Rashes can affect many different areas of your body; however, when a rash causes blanching in only one area (such as just around your nose), then it may mean that another condition such as rosacea has developed due to irritation caused by heat exposure or chemicals used during work processes involving high temperatures such as welding materials together or soldering electronic parts together in order to make them function properly again after repairs from rashes were made.
How is blanching of the skin diagnose rash severity?
Blanching is the result of vasoconstriction. The intensity of a rash can be determined by how deep blanching occurs in the skin. When you rub your finger over sick skin, it will turn white for a moment before returning to its normal coloration because blood vessels near the surface constrict and close down temporarily, preventing any blood flow to that area. The deeper this effect extends into the skin layers, the more severe your rash is likely to be.
Your doctor may also use blanching as a diagnostic test for infectious diseases; if blanching occurs upon rubbing a suspect area with an antiseptic swab (as opposed to non-infected areas), there’s a good chance that infection is present in that particular body region.
Read Also: Five Minute Skincare Habits
How is blanching of the skin treated?
If you’re dealing with a skin rash, it’s important to know how to treat the symptoms. There are several remedies that may help with rashes:
- Use a cool compress on the affected area of skin rashes. This can be done by soaking a washcloth in cold water and then applying it directly to your skin for several minutes at a time, or by placing ice packs directly on your skin.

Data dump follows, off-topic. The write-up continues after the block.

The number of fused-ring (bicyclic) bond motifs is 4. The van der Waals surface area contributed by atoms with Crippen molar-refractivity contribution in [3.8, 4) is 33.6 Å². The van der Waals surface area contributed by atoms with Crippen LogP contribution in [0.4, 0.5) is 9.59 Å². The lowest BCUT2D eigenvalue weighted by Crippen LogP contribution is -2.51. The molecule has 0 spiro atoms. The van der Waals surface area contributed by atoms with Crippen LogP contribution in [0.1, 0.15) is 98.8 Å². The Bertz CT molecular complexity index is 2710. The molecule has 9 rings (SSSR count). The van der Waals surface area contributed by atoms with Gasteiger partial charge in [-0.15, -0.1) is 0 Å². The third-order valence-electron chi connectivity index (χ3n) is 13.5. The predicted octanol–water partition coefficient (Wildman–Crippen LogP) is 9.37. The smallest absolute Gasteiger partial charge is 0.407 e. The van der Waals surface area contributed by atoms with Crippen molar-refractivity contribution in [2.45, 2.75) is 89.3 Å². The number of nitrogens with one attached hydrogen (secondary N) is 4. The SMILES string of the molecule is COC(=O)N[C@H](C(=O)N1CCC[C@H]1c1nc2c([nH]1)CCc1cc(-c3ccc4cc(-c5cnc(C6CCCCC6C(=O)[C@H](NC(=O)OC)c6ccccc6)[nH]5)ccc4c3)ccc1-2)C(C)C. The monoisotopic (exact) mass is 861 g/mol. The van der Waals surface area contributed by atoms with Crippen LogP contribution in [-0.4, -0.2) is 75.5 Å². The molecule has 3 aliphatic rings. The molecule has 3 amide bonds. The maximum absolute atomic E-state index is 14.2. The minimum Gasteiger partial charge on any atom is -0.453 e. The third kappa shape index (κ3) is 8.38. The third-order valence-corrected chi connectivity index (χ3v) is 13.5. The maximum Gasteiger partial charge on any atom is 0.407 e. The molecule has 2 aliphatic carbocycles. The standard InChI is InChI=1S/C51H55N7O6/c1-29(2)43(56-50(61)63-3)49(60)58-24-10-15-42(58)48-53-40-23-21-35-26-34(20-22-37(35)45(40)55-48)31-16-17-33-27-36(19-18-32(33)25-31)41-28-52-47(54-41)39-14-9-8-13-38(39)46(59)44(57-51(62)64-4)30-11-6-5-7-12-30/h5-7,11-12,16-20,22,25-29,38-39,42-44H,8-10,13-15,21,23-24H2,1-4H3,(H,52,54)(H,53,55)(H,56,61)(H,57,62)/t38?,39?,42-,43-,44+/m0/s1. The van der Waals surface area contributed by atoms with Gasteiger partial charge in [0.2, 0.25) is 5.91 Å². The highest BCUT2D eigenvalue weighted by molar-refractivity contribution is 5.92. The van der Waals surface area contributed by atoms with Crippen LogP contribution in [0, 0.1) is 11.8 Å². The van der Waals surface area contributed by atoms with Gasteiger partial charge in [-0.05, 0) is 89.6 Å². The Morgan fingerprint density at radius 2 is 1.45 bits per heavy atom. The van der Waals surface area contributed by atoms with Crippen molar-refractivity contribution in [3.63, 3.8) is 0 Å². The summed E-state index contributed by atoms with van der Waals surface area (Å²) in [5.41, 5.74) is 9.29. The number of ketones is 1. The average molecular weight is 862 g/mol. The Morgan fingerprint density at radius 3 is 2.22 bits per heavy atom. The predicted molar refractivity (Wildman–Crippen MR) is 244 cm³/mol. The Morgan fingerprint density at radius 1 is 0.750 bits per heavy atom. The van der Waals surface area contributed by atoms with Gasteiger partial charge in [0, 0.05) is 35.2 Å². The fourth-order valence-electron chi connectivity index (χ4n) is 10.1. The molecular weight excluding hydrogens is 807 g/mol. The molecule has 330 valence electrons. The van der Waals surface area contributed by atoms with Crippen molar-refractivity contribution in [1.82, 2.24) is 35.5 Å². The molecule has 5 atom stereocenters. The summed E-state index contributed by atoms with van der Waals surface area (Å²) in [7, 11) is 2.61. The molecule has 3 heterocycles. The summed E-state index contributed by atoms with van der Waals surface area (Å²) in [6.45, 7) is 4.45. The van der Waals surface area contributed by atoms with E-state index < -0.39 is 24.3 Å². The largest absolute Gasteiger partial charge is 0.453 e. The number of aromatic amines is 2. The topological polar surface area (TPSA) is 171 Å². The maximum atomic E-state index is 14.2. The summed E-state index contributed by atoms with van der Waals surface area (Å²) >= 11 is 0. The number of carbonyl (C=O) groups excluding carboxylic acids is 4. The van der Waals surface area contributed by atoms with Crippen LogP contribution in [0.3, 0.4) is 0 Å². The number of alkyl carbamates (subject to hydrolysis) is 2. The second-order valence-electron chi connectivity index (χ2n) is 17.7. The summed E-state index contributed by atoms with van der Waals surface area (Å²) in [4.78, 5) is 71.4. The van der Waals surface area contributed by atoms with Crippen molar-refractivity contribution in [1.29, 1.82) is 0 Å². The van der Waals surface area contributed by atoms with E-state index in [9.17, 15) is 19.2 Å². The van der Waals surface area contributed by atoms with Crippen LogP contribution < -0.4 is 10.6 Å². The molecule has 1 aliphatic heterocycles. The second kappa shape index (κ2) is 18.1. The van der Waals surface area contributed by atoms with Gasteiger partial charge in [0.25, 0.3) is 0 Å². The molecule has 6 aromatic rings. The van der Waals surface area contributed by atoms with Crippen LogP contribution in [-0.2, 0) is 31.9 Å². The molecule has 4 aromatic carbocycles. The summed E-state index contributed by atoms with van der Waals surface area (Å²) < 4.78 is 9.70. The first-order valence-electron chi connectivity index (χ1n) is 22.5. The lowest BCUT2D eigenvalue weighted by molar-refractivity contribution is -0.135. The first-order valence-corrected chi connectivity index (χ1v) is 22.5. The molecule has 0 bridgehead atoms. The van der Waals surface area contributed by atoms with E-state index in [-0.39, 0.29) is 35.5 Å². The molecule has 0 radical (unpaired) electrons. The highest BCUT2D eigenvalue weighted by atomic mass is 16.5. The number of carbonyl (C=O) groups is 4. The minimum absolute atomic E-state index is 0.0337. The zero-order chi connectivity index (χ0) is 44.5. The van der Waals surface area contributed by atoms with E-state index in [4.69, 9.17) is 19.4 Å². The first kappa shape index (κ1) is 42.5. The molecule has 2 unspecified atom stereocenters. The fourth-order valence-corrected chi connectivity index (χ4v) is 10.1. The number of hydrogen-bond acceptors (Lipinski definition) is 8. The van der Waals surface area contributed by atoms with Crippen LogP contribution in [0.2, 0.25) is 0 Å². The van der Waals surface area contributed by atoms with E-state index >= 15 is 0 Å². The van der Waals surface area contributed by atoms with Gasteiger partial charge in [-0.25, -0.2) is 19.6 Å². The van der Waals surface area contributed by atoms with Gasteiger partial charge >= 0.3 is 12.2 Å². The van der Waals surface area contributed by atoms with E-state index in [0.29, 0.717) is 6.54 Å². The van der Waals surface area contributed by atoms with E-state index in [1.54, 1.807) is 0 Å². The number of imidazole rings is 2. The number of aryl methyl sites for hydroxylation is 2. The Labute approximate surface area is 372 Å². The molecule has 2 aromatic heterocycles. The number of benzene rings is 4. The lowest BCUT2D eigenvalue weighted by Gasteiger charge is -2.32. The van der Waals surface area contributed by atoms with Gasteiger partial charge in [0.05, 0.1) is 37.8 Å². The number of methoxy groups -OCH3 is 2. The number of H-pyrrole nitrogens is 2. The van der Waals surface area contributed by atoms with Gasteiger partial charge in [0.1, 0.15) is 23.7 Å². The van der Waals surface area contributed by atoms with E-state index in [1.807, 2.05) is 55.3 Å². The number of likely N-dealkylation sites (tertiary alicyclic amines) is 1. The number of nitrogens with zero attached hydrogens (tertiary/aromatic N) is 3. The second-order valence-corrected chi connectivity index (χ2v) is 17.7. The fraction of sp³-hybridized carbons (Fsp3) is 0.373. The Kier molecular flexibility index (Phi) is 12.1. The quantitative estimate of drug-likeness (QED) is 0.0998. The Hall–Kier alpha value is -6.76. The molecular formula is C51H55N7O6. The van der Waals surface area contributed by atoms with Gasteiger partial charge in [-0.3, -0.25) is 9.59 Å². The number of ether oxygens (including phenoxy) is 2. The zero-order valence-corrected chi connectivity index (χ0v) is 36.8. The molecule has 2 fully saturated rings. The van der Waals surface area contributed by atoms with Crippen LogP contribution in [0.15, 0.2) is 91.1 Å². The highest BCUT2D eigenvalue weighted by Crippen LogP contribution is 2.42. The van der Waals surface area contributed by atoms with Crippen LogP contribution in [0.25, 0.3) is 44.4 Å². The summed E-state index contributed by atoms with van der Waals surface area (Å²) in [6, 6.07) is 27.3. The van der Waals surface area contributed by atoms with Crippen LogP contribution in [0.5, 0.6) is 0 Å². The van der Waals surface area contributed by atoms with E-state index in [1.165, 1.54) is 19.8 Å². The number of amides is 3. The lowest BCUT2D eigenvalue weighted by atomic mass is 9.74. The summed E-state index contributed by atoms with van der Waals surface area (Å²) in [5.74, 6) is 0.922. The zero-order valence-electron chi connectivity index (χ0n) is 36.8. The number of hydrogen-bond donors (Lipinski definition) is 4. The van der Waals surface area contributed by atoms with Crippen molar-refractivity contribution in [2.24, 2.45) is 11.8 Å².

- To deal with skin rash take an antihistamine pill or other medication( should only be used under medical supervision) be taken under that contains diphenhydramine (the active ingredient in many over-the-counter allergy medications). These medications block histamines from being released and will therefore reduce blanching symptoms as well as itching associated with allergies.
- Apply a topical steroid cream or ointment if your rash does not improve after trying other treatments for one or two weeks. Steroids reduce inflammation caused by allergies and can help relieve itching caused by rashes such as eczema; however, they should only be used under medical supervision since they can have serious side effects if used incorrectly.
Skin blanching is an essential part of the exam to help diagnose a rash. By gently pressing on the skin with a tongue depressor and looking at how quickly it returns to its normal color, you can get a good idea of how serious the rash is. If it blanches quickly or not at all, there may be deeper tissue involvement than just superficial epidermal cells which would require further investigation and possible treatment to get rid of the rash.